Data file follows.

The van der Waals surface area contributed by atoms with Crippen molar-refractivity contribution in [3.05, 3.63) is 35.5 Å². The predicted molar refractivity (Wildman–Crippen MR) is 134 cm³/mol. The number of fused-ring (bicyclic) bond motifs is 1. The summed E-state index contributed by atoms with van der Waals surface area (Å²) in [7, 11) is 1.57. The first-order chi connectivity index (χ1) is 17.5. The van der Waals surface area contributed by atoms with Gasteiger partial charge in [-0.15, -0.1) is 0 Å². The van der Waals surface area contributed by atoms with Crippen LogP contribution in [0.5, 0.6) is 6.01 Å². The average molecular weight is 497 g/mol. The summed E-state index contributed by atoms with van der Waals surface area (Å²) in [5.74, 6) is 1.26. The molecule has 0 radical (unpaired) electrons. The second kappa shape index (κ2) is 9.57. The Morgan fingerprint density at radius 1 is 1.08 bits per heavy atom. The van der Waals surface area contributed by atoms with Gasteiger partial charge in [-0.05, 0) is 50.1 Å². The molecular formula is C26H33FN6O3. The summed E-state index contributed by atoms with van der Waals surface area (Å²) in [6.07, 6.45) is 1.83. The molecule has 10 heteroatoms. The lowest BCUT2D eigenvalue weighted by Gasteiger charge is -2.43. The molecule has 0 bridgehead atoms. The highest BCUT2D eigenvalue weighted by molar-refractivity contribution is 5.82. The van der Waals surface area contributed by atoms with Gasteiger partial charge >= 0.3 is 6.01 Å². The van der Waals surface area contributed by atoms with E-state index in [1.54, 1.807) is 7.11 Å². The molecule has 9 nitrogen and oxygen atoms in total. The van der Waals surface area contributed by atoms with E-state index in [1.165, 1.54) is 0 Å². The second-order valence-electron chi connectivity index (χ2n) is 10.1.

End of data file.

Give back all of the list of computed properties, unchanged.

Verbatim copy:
The van der Waals surface area contributed by atoms with Crippen molar-refractivity contribution in [3.05, 3.63) is 35.5 Å². The predicted molar refractivity (Wildman–Crippen MR) is 134 cm³/mol. The number of fused-ring (bicyclic) bond motifs is 1. The summed E-state index contributed by atoms with van der Waals surface area (Å²) in [7, 11) is 1.57. The first-order chi connectivity index (χ1) is 17.5. The van der Waals surface area contributed by atoms with Gasteiger partial charge in [-0.15, -0.1) is 0 Å². The van der Waals surface area contributed by atoms with Crippen LogP contribution in [0.5, 0.6) is 6.01 Å². The average molecular weight is 497 g/mol. The summed E-state index contributed by atoms with van der Waals surface area (Å²) in [5.74, 6) is 1.26. The molecule has 0 radical (unpaired) electrons. The second kappa shape index (κ2) is 9.57. The Morgan fingerprint density at radius 1 is 1.08 bits per heavy atom. The van der Waals surface area contributed by atoms with Gasteiger partial charge in [-0.05, 0) is 50.1 Å². The molecular formula is C26H33FN6O3. The summed E-state index contributed by atoms with van der Waals surface area (Å²) in [6.07, 6.45) is 1.83. The molecule has 10 heteroatoms. The lowest BCUT2D eigenvalue weighted by Gasteiger charge is -2.43. The molecule has 0 bridgehead atoms. The highest BCUT2D eigenvalue weighted by molar-refractivity contribution is 5.82. The van der Waals surface area contributed by atoms with Gasteiger partial charge >= 0.3 is 6.01 Å². The van der Waals surface area contributed by atoms with E-state index in [1.54, 1.807) is 7.11 Å². The molecule has 9 nitrogen and oxygen atoms in total. The van der Waals surface area contributed by atoms with E-state index in [1.165, 1.54) is 0 Å². The second-order valence-electron chi connectivity index (χ2n) is 10.1.